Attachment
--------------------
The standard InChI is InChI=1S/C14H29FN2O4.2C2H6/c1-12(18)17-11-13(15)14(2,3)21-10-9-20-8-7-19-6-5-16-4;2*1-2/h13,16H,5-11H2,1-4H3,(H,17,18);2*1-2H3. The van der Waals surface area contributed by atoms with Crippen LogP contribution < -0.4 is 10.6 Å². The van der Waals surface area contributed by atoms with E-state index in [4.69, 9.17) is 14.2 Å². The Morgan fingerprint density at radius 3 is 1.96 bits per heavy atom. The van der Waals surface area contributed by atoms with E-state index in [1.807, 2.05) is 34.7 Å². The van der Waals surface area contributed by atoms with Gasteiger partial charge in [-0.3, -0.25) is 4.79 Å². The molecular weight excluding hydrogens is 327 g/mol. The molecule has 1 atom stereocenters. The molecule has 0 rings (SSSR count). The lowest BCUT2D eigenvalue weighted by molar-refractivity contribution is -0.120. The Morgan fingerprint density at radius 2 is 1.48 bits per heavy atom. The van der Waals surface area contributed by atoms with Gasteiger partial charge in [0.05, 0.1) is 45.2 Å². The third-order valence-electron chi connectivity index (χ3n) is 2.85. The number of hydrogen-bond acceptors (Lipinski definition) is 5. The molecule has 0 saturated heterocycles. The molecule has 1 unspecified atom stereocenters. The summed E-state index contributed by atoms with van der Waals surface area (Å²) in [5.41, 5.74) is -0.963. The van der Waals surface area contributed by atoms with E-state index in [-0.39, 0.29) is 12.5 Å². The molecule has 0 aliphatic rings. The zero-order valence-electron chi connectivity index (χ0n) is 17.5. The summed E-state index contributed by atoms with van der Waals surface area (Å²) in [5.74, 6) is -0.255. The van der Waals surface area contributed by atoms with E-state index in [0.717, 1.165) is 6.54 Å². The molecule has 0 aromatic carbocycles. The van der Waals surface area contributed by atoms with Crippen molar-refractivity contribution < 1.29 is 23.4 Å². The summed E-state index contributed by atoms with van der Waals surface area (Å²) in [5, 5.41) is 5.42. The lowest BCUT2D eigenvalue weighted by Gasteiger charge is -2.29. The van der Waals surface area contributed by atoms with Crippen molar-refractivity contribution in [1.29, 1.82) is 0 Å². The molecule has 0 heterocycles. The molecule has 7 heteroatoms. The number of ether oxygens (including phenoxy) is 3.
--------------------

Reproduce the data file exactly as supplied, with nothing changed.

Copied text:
The standard InChI is InChI=1S/C14H29FN2O4.2C2H6/c1-12(18)17-11-13(15)14(2,3)21-10-9-20-8-7-19-6-5-16-4;2*1-2/h13,16H,5-11H2,1-4H3,(H,17,18);2*1-2H3. The van der Waals surface area contributed by atoms with Crippen LogP contribution < -0.4 is 10.6 Å². The van der Waals surface area contributed by atoms with E-state index in [4.69, 9.17) is 14.2 Å². The Morgan fingerprint density at radius 3 is 1.96 bits per heavy atom. The van der Waals surface area contributed by atoms with E-state index in [1.807, 2.05) is 34.7 Å². The van der Waals surface area contributed by atoms with Gasteiger partial charge in [-0.3, -0.25) is 4.79 Å². The molecular weight excluding hydrogens is 327 g/mol. The molecule has 1 atom stereocenters. The molecule has 0 rings (SSSR count). The lowest BCUT2D eigenvalue weighted by molar-refractivity contribution is -0.120. The Morgan fingerprint density at radius 2 is 1.48 bits per heavy atom. The van der Waals surface area contributed by atoms with Gasteiger partial charge in [0.05, 0.1) is 45.2 Å². The third-order valence-electron chi connectivity index (χ3n) is 2.85. The number of hydrogen-bond acceptors (Lipinski definition) is 5. The molecule has 0 saturated heterocycles. The molecule has 1 unspecified atom stereocenters. The summed E-state index contributed by atoms with van der Waals surface area (Å²) in [5.41, 5.74) is -0.963. The van der Waals surface area contributed by atoms with E-state index in [-0.39, 0.29) is 12.5 Å². The molecule has 0 aliphatic rings. The zero-order valence-electron chi connectivity index (χ0n) is 17.5. The summed E-state index contributed by atoms with van der Waals surface area (Å²) in [5.74, 6) is -0.255. The van der Waals surface area contributed by atoms with E-state index in [0.717, 1.165) is 6.54 Å². The molecule has 0 aromatic carbocycles. The van der Waals surface area contributed by atoms with Crippen molar-refractivity contribution < 1.29 is 23.4 Å². The summed E-state index contributed by atoms with van der Waals surface area (Å²) in [5, 5.41) is 5.42. The lowest BCUT2D eigenvalue weighted by Gasteiger charge is -2.29. The van der Waals surface area contributed by atoms with Crippen molar-refractivity contribution in [1.29, 1.82) is 0 Å². The molecule has 0 heterocycles. The molecule has 7 heteroatoms. The number of ether oxygens (including phenoxy) is 3.